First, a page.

We executed creative partnerships that highlight our brands’ unique strengths. Good Housekeeping teamed up with Seal recipient Miele to build the Kitchen of the Future, a multi-purpose workspace and incubator in the Good Housekeeping Institute. Marie Claire partnered with MasterCard to launch The Next Big Thing, a retail pop-up experience that brought the newest innovations in fashion, beauty, technology and wellness to life in New York City. Town & Country brought the Philanthropy Summit back to Hearst Tower, with speakers including Michael Bloomberg, John Legend and Glenn Close, and introduced the Philanthropy Series in San Francisco. ELLE’s Women in Hollywood event was a timely forum for the movie industry’s biggest female stars and leaders to speak out about harassment and equality.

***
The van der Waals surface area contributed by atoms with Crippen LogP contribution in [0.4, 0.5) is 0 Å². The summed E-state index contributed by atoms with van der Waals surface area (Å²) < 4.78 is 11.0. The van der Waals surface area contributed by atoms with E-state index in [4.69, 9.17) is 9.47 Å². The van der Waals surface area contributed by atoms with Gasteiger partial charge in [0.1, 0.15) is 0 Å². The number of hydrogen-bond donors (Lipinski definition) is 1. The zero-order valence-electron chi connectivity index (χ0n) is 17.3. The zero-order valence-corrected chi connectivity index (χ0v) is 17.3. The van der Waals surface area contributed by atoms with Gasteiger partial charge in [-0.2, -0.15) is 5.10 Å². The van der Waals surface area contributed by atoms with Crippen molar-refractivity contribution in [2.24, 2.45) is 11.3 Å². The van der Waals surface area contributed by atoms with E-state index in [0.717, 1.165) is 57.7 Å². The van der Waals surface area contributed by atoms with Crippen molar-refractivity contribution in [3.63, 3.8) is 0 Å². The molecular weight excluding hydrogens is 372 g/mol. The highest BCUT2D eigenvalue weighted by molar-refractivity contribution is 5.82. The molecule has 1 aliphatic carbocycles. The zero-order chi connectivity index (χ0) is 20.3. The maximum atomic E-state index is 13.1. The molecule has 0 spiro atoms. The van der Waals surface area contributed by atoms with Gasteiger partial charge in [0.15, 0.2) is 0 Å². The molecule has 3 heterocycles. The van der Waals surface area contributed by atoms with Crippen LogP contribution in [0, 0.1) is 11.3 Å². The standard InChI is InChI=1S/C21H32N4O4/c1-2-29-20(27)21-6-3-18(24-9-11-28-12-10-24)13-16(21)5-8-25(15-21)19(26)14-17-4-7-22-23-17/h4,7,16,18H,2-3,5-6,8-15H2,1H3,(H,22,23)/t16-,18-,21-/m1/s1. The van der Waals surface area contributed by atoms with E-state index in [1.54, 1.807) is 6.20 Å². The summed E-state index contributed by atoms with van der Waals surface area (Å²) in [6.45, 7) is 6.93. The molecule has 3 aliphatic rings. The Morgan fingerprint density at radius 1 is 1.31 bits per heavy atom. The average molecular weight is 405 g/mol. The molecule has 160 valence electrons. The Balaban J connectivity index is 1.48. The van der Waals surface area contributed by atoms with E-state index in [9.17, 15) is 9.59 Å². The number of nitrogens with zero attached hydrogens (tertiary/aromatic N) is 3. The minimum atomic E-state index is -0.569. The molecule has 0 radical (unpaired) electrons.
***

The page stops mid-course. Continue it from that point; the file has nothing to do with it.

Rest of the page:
2017 was a key investment year for Hearst Autos, home of Car and Driver and Road & Track, which now houses the automotive sales and marketing functions for Hearst Magazines’ complete print and digital portfolio of brands. With offices in New York, San Francisco, Ann Arbor, Atlanta and Boca Raton, the unit is setting the stage for big growth in 2018.
Our four B2B companies turned in strong performances, providing important balance for our business. iCrossing posted its best results since its 2010 acquisition, thanks to an acceleration of new business opportunities and organic client growth. In collaboration with its U.K. investment MediaBlaze, the agency won a Microsoft pitch, on top of wins from City National Bank and Prudential, building momentum and revenue going into 2018.